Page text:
(JIM JONES and HIS PEOPLE'S CHURCH – continued)
The year 1976 was good for Jim Jones; 1977 was not. Tim Stoen had been working in Jonestown, first in a sawmill fourteen hours a day then at paper work. He defected in March, and the news sent Jones into a rage and collapse. A custody battle began over the Stoen's son, John Victor, Jones continuing to falsely claim that he had fathered the boy. And journalists were beginning to come around asking questions. Jones hired Huey Newton's former attorney, Charles Garry, and all inquiries about the People's Temple were directed to Garry's office. And Garry began to portray the Temple as a victim of a political conspiracy.
Word was out that a journal, the New West, was putting together an article on the People's Temple, an article built upon the stories of defectors. Jones decided to take up residence at his commune at Jonestown. He called Cecil Williams and spoke of the news media seeking to destroy him with false accusations. Williams admonished him, saying that running would appear to some as an admission of guilt. Jones gave what to Williams seemed a curious response, Jones saying the he, Jim Jones, "would show them."
It was in the summer of 1977 that Jones went to Guyana, and he took with him numerous commune members, the population of Jonestown rising to over 1,100. The New West article on the People's Temple was published and described life inside the Temple as Spartan regimentation, with fear and self-imposed humiliation. The article called for an investigation of Jim Jones and spoke of Temple involvement in a dangerous operation of care homes and of some mysterious deaths. The article concluded with the comment that the story of the People's Temple had only begun to be told.
Charles Garry was making inquiries of his own in his effort to defend Jones' interests, and he was becoming disillusioned. The lack of independent thinking among Temple members and Jones' authoritarian style offended Garry. Garry had always hoped for honesty from his clients, and he doubted Jones' honesty. But Garry kept his misgivings as a matter between himself and his client, Jim Jones.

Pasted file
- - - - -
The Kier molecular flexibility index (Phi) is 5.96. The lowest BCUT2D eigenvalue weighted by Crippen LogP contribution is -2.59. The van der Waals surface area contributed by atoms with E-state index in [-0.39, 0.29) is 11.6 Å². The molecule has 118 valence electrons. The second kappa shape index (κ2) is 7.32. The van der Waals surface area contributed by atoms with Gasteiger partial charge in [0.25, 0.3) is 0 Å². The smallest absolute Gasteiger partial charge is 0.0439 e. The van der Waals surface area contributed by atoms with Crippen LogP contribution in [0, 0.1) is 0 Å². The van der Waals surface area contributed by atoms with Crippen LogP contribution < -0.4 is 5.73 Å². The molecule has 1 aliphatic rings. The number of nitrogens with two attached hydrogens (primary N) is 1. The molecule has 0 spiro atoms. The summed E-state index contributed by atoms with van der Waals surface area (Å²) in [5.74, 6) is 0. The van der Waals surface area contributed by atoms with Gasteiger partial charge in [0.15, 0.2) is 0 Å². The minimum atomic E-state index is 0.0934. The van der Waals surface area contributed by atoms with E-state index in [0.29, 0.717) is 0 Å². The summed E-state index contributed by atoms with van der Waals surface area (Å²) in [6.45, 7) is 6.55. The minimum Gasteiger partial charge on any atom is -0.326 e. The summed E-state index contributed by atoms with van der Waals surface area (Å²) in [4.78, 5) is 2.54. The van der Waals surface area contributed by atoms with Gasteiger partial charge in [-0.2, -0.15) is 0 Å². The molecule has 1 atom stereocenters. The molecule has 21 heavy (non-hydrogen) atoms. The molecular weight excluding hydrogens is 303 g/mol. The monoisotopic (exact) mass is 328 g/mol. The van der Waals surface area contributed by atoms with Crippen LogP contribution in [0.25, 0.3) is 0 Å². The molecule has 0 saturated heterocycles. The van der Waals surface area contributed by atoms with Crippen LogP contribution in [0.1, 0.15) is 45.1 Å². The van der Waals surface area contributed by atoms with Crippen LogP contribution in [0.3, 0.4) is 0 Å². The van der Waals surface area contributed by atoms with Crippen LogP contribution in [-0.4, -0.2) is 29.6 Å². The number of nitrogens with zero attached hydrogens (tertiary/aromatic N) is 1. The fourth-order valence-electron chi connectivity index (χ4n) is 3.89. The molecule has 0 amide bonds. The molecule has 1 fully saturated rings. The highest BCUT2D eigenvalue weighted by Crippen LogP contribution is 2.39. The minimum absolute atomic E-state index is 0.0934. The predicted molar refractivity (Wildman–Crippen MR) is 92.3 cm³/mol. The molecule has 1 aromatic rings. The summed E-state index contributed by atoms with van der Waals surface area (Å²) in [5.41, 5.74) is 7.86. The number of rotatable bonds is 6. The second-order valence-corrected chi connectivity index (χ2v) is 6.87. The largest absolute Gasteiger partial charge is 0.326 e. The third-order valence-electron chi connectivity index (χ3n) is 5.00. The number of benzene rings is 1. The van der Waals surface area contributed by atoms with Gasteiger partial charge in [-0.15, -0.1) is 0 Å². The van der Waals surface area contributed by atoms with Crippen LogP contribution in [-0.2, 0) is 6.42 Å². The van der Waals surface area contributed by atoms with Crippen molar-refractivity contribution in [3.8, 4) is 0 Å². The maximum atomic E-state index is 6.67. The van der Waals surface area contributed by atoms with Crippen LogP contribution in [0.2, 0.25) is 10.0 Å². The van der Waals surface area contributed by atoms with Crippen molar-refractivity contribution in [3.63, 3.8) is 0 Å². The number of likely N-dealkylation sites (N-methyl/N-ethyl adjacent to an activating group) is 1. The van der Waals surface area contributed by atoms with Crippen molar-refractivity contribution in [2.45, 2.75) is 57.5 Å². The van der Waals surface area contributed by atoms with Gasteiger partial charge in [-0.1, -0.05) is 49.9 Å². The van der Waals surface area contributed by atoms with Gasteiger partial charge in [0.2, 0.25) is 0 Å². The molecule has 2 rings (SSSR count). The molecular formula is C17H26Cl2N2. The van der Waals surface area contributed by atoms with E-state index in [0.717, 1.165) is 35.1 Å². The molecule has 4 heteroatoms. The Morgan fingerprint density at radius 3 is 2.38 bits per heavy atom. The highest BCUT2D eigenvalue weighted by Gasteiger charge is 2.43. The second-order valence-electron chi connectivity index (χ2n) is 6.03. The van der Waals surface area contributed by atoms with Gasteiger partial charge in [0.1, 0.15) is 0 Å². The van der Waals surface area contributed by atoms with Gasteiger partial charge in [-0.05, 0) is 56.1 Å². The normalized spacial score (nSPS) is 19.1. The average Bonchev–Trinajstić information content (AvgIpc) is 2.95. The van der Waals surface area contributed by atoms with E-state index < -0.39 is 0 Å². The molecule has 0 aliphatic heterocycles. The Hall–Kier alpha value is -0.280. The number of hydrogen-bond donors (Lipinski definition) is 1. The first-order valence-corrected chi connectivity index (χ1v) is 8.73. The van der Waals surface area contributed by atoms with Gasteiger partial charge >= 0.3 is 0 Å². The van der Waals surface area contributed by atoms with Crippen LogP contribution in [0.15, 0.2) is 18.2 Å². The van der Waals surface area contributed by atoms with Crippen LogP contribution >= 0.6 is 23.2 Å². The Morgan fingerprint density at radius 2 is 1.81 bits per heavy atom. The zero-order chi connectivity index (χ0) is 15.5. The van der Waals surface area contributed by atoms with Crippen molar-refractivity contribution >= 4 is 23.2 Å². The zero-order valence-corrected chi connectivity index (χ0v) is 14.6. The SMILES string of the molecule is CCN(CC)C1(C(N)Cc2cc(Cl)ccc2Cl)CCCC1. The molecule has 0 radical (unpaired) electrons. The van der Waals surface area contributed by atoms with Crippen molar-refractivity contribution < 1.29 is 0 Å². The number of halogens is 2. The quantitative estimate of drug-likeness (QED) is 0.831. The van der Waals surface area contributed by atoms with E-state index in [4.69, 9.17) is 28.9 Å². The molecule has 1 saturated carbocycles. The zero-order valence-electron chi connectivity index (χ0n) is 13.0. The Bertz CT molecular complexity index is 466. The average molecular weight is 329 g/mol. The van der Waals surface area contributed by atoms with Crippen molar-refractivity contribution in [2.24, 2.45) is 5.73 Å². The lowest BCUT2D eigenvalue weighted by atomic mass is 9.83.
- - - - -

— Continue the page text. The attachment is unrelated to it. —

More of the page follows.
Meanwhile, Jones responded to the verbal attacks on the Temple with one of Huey Newton's phrases – revolutionary suicide. This was the title of a book that Newton had recently written, Newton referring to being killed by the enemy while fighting for the revolution. Jones had twisted the phrase to mean killing oneself in the face of an assault by the enemy. It was a peculiar addition to Jones' body of revolutionist ideology. Jones was describing his movement as the only truly socialist movement in the world, and he wanted it to go out with grandiosity.
Jones had begun preparing his followers in Jonestown for an assault by enemies. In September 1977, Guyanian authorities issued a bench warrant regarding Jones' defiance concerning custody of John Victor Stoen. Jones was now subject to arrest. Jones portrayed this to his followers as an attack against the People's Temple and their revolutionary movement. He threatened mass suicide, announcing over the Temple's two-way radio frequency "we're gonna die if anyone comes to arrest anyone." That, he said is the "vote of the people." Jones' friends in California were alarmed and via the Temple's radio Angela Davis spoke to Jim Jones and all her "sisters and brothers" at Jonestown, saying she knew about the conspiracy against them but that she wanted them to know that people across the United States were supporting them. We will do all we can, she said, "to ensure your safety." At Jonestown, Davis' words were transmitted on speakers, and commune members cheered Davis' statement. In California, Huey Newton joined Angela Davis and announced that the Guyanese government should know that Jones "wasn't to be messed with."